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Discussion Starter · #1 ·


I lived high up in that tower block on the right for a few years and there was always the nagging gripe at the back of my mind that I'd be trapped if a fire broke out in one of the flats below.
The lifts and stairwell would be full of smoke so no way out there, and the fire brigades rescue ladders might not be long enough.
So maybe high rise dwellers (and office workers) should consider getting a parachute as a piece of prepping equipment so they can jump out the window or off the roof if they have to?
I'm not a chutist but the guys in this vid make it look easy, the trick seems to be to throw out a small drogue chute when you jump so it pulls out the main chute with minimal delay-


PS- I live in a third-floor flat at the moment, too low for a chute so I keep this 40-foot length of rope in the corner of the room.
If a fire breaks out I'll tie one end to a heavy table leg and sling the other end out the window, then climb down it to safety with my bugout rucksack on my back, hopefully without hanging myself in the process-
 

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I lived high up in that tower block on the right for a few years and there was always the nagging gripe at the back of my mind that I'd be trapped if a fire broke out in one of the flats below.
The lifts and stairwell would be full of smoke so no way out there, and the fire brigades rescue ladders might not be long enough.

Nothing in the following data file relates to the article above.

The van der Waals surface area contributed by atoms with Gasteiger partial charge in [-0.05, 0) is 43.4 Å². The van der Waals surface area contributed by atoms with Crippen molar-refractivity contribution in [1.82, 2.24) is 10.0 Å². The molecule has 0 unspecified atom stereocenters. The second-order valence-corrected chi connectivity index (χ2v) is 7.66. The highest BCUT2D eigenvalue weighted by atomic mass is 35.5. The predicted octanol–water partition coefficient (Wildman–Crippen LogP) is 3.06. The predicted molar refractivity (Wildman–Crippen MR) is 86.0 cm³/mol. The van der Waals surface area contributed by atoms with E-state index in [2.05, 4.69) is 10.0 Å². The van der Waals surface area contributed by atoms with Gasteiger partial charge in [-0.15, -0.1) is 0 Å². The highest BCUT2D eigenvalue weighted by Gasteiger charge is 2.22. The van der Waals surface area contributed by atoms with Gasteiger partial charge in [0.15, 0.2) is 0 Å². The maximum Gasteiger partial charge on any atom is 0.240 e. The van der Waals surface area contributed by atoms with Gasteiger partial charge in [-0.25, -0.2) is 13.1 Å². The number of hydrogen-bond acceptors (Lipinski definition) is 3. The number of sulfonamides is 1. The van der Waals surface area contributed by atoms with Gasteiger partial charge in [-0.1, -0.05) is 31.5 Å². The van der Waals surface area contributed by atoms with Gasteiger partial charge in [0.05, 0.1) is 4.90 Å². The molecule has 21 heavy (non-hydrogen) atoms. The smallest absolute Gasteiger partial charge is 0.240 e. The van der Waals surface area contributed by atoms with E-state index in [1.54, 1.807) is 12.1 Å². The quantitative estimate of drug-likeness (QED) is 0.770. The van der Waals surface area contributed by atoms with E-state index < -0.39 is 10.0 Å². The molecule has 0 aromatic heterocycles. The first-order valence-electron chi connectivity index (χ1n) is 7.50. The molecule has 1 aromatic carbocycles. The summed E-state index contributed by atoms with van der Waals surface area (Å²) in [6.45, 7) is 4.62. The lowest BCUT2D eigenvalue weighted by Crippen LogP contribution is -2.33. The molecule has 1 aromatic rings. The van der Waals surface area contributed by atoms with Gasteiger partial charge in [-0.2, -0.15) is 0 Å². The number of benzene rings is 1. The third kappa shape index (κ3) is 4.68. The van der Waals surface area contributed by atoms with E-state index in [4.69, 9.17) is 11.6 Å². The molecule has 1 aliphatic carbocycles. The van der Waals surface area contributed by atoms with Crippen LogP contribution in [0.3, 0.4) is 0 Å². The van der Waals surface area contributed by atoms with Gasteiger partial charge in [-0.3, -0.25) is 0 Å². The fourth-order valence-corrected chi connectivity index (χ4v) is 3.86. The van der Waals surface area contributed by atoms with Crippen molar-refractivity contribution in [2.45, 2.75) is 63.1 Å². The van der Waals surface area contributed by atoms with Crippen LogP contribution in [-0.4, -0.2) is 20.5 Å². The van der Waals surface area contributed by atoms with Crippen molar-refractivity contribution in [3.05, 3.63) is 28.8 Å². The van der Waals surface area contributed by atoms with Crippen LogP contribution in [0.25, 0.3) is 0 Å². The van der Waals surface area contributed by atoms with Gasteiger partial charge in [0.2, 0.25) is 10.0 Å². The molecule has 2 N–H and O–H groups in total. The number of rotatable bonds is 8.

So maybe high rise dwellers (and office workers) should consider getting a parachute as a piece of prepping equipment so they can jump out the window or off the roof if they have to?
I'm not a chutist but the guys in this vid make it look easy, the trick seems to be to throw out a small drogue chute when you jump so it pulls out the main chute with minimal delay-


PS- I live in a third-floor flat at the moment, too low for a chute so I keep this 40-foot length of rope in the corner of the room.
If a fire breaks out I'll tie one end to a heavy table leg and sling the other end out the window, then climb down it to safety with my bugout rucksack on my back, hopefully without hanging myself in the process-
better have gloves. you should learn to rappel.
 

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Discussion Starter · #3 · (Edited)
better have gloves. you should learn to rappel.
Hey I never thought of that..:)

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PS- Just seen this news item in todays local paper- "Firefighters were called to a frying pan fire on the seventh floor of a block of Devonport flats which was out when they arrived.", which raises another point, namely we never know what cuckoos might be living in the flats below ours!
 

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30' isn't so bad Jim. But for the other towers, you might want to grow wings. Take your rope and get rid of it and replace it with a U.S. Military spec climbing rope. They are not expensive and can make all the difference. One trick that would and/or might help you is to tie a knot about every 12" so you don't slip and break your English Crown. LOL
 

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Discussion Starter · #6 · (Edited)
Every situation is different, I mean if it's a really, really HIGH tower with flames coming out of windows you might get cooked dangling on a rope, or the rope might burn through.
As a simplicity-freak that's why a parachute appeals to me, you just yell "Geronimo!" and jump..:)

Edit: but on a serious note I daresay nearly all of the jumpers from the World Trade Centre would be alive today if they'd had a chute stashed in their locker. I wonder how many office workers in high buildings have one nowadays?
Of course a chute wouldn't guarantee a safe landing as winds could slam you into buildings and crack your skull or get snagged and torn etc, but you'd have a much greater chance of surviving than if you jumped without one.
 
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